Remotely executable Wi-Fi bug found in Linux
Attackers could seize vulnerable laptops, even those not using Wi-Fi
TechWorld.com - A bug has been found in a major Linux Wi-Fi driver that can allow an attacker to take control of a laptop -- even when it is not on a Wi-Fi network.
There have not been many Linux Wi-Fi device drivers, and this is apparently the first remotely executable Wi-Fi bug. It affects the widely used MadWi-Fi Linux kernel device driver for Atheros-based Wi-Fi chipsets, according to Laurent Butti, a researcher from France Telecom Orange, who found the flaw and released the information in a presentation at last month's Black Hat conference in Amsterdam.
"You may be vulnerable if you do not manually patch your MadWi-Fi driver," said Butti. Before making it public, he shared the flaw with the MadWi-Fi development team, who have released a patch. However, not all Linux distributions have yet built the patch into their code, said Butti.
The kernel stack-overflow bug lets an attacker run malicious code, and can be used even if the machine is not actively on a Wi-Fi network, according to Butti, who used "fuzzing" techniques which had been shown by David Maynor and "Johnny Cache" Jon Ellch, at last year's Black Hat USA conference, and previously exploited on Windows and Macintosh systems.
Linux users have previously suffered from a shortage of Linux drivers, and have campaigned to get wireless networks supported in the Linux kernel. With fewer Linux laptops on Wi-Fi networks, security experts -- and presumably hackers -- have taken longer to get round to Linux drivers, but issue of handling remote data at the kernel level can cause trouble on the open source OS just as easily as any other.
Butti has previously developed the RAW series of proof-of-concept hacker tools. He also found the Windows Wi-Fi flaw by fuzzing, during the Month of Kernel Bugs last year.
Fuzzing is a blessing, according to Butti, because it is a low-cost way for security researchers to uncover obvious bugs that may get overlooked, and exploited by hackers. In future, he expects fuzzing to reveal bugs in other wireless technologies like WiMax, and wireless USB, as well as many more bugs in the extensions that are regularly added to Wi-Fi.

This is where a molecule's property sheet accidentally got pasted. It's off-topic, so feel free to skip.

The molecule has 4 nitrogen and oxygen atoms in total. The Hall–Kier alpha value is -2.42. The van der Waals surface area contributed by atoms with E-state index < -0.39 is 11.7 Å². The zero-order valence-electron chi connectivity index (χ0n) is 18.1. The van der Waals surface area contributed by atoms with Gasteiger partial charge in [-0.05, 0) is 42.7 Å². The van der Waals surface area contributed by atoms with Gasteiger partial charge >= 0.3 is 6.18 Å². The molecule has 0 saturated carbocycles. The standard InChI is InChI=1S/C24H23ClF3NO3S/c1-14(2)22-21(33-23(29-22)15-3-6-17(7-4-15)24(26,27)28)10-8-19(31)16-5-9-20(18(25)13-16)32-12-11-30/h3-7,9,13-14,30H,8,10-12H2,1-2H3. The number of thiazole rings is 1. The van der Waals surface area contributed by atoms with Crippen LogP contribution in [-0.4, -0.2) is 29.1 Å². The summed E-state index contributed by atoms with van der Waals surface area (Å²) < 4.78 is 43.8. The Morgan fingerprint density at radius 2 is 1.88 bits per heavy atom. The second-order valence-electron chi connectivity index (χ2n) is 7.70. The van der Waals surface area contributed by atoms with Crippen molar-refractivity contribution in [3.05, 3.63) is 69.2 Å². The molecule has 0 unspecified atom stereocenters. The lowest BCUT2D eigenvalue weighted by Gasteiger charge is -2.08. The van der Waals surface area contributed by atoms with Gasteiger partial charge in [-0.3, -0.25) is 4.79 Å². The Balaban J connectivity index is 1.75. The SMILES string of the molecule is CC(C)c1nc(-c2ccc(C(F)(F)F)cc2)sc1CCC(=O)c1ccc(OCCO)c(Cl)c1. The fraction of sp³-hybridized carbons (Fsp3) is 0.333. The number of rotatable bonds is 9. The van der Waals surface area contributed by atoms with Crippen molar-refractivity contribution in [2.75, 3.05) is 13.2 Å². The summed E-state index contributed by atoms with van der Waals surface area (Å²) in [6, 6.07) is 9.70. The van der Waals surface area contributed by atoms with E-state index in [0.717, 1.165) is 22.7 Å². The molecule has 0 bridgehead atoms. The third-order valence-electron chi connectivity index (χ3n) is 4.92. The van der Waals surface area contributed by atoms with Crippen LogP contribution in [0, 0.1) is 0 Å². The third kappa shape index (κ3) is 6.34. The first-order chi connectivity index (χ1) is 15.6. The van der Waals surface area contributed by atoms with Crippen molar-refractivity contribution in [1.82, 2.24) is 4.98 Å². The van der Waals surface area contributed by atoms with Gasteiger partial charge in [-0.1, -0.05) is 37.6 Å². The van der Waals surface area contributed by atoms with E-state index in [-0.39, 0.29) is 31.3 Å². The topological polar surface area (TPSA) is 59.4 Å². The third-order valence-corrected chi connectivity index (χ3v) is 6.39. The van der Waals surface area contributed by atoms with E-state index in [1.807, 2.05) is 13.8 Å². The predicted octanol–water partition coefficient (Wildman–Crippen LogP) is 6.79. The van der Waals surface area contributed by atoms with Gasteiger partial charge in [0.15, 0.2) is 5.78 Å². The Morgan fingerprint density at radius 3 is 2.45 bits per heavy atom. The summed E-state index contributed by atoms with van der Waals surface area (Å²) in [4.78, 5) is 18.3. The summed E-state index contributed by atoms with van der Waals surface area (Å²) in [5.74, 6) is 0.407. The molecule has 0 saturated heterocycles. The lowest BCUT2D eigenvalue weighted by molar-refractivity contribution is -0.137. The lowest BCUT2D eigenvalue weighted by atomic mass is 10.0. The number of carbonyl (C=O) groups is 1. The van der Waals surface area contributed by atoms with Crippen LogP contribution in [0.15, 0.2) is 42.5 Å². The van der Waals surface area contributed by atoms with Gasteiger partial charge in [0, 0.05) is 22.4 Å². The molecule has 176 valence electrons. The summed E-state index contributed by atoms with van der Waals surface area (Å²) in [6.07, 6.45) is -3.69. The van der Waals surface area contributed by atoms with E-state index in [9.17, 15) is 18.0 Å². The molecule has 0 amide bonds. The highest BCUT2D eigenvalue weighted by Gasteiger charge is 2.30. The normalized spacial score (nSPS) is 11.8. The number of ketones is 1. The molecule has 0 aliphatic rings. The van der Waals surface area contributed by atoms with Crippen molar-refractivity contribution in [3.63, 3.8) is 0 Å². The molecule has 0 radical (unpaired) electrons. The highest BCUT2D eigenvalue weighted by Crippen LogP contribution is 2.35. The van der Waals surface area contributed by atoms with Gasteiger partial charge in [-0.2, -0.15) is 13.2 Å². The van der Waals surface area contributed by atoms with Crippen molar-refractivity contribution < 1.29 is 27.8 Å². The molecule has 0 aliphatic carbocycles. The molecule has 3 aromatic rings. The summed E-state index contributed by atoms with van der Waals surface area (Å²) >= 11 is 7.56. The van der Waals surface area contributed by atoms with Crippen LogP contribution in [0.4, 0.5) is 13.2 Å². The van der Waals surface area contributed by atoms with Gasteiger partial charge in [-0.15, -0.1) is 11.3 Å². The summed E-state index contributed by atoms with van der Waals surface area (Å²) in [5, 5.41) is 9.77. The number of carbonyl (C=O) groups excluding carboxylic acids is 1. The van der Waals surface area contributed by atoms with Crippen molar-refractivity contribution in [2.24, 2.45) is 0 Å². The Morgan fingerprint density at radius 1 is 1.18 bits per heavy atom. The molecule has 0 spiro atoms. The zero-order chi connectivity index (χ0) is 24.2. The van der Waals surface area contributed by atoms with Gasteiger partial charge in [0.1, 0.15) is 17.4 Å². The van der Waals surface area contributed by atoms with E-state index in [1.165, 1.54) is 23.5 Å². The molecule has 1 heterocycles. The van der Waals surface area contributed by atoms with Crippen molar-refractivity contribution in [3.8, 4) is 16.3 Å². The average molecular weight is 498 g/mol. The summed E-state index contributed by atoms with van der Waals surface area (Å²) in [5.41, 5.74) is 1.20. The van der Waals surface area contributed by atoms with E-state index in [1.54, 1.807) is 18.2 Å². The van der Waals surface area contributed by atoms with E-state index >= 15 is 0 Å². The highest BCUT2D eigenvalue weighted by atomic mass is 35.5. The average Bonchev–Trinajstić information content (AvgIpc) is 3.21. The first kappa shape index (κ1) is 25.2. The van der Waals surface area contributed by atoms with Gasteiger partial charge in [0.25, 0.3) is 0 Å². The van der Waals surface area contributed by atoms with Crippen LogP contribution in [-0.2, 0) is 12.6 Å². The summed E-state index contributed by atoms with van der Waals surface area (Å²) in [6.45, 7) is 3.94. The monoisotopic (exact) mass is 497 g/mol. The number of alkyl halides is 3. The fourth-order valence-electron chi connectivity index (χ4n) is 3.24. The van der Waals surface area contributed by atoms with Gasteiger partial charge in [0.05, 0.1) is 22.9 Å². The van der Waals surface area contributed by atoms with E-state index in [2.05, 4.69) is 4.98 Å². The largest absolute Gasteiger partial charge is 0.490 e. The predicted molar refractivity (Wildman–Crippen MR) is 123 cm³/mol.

- Radicati: Cloud Business Email - Market Quadrant 2013 Google was named the top cloud business email provider in a recent report by research firm Radicati. Out of 14 key players, Google...
- Tablets in the Enterprise: A Checklist for Successful Deployment How can you enterprise manage and secure tablets in order to protect corporate data while providing access to the information and applications employees...
- Enterprise Mobility: A Checklist for Secure Containerization The advantages and disadvantages of the multiple approaches to containerization. Learn More>>
- Enterprise File Sync & Share Checklist File sync and share has changed the way people work and collaborate in today's tech-savvy world. Gone are the email roadblocks, clunky FTP...
- Live Webcast LIVE EVENT: 5/7, The End of Data Protection As We Know It. Introducing a Next Generation Data Protection Architecture. Traditional backup is going away, but where does this leave end-users?
- LIVE EVENT: 5/7, The End of Data Protection As We Know It. Introducing a Next Generation Data Protection Architecture. Traditional backup is going away, but where does this leave end-users?
- On-demand webinar: "Mobility Mayhem: Balancing BYOD with Enterprise Security" Check out this on-demand webinar to hear Sophos senior security expert John Shier deep dive into how BYOD impacts your enterprise security strategy... All Security White Papers | Webcasts